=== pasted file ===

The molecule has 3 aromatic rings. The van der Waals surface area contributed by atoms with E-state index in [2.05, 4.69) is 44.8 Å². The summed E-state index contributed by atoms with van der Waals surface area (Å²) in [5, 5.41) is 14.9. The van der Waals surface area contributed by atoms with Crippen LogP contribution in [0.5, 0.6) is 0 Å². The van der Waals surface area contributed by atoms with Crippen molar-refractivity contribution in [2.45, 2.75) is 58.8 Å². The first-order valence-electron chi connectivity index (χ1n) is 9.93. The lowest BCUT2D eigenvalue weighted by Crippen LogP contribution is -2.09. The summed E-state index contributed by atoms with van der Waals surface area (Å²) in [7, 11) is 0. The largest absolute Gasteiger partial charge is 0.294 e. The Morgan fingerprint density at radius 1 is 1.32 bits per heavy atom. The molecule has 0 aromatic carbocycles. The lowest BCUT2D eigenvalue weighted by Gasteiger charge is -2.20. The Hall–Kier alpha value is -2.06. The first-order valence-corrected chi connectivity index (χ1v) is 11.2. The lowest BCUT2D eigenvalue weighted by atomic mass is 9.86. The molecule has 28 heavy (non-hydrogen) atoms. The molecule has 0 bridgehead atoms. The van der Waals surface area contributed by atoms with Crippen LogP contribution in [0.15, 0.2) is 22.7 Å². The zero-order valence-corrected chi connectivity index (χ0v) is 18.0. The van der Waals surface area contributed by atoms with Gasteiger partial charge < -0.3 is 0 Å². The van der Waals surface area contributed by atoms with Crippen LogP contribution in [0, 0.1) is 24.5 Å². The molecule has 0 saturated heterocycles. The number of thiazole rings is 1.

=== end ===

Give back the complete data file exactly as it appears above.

The molecule has 3 aromatic rings. The van der Waals surface area contributed by atoms with E-state index in [2.05, 4.69) is 44.8 Å². The summed E-state index contributed by atoms with van der Waals surface area (Å²) in [5, 5.41) is 14.9. The van der Waals surface area contributed by atoms with Crippen LogP contribution in [0.5, 0.6) is 0 Å². The van der Waals surface area contributed by atoms with Crippen molar-refractivity contribution in [2.45, 2.75) is 58.8 Å². The first-order valence-electron chi connectivity index (χ1n) is 9.93. The lowest BCUT2D eigenvalue weighted by Crippen LogP contribution is -2.09. The summed E-state index contributed by atoms with van der Waals surface area (Å²) in [7, 11) is 0. The largest absolute Gasteiger partial charge is 0.294 e. The Morgan fingerprint density at radius 1 is 1.32 bits per heavy atom. The molecule has 0 aromatic carbocycles. The lowest BCUT2D eigenvalue weighted by Gasteiger charge is -2.20. The Hall–Kier alpha value is -2.06. The first-order valence-corrected chi connectivity index (χ1v) is 11.2. The lowest BCUT2D eigenvalue weighted by atomic mass is 9.86. The molecule has 28 heavy (non-hydrogen) atoms. The molecule has 0 bridgehead atoms. The van der Waals surface area contributed by atoms with Crippen LogP contribution in [0.15, 0.2) is 22.7 Å². The zero-order valence-corrected chi connectivity index (χ0v) is 18.0. The van der Waals surface area contributed by atoms with Gasteiger partial charge < -0.3 is 0 Å². The van der Waals surface area contributed by atoms with Crippen LogP contribution in [0, 0.1) is 24.5 Å². The molecule has 0 saturated heterocycles. The number of thiazole rings is 1.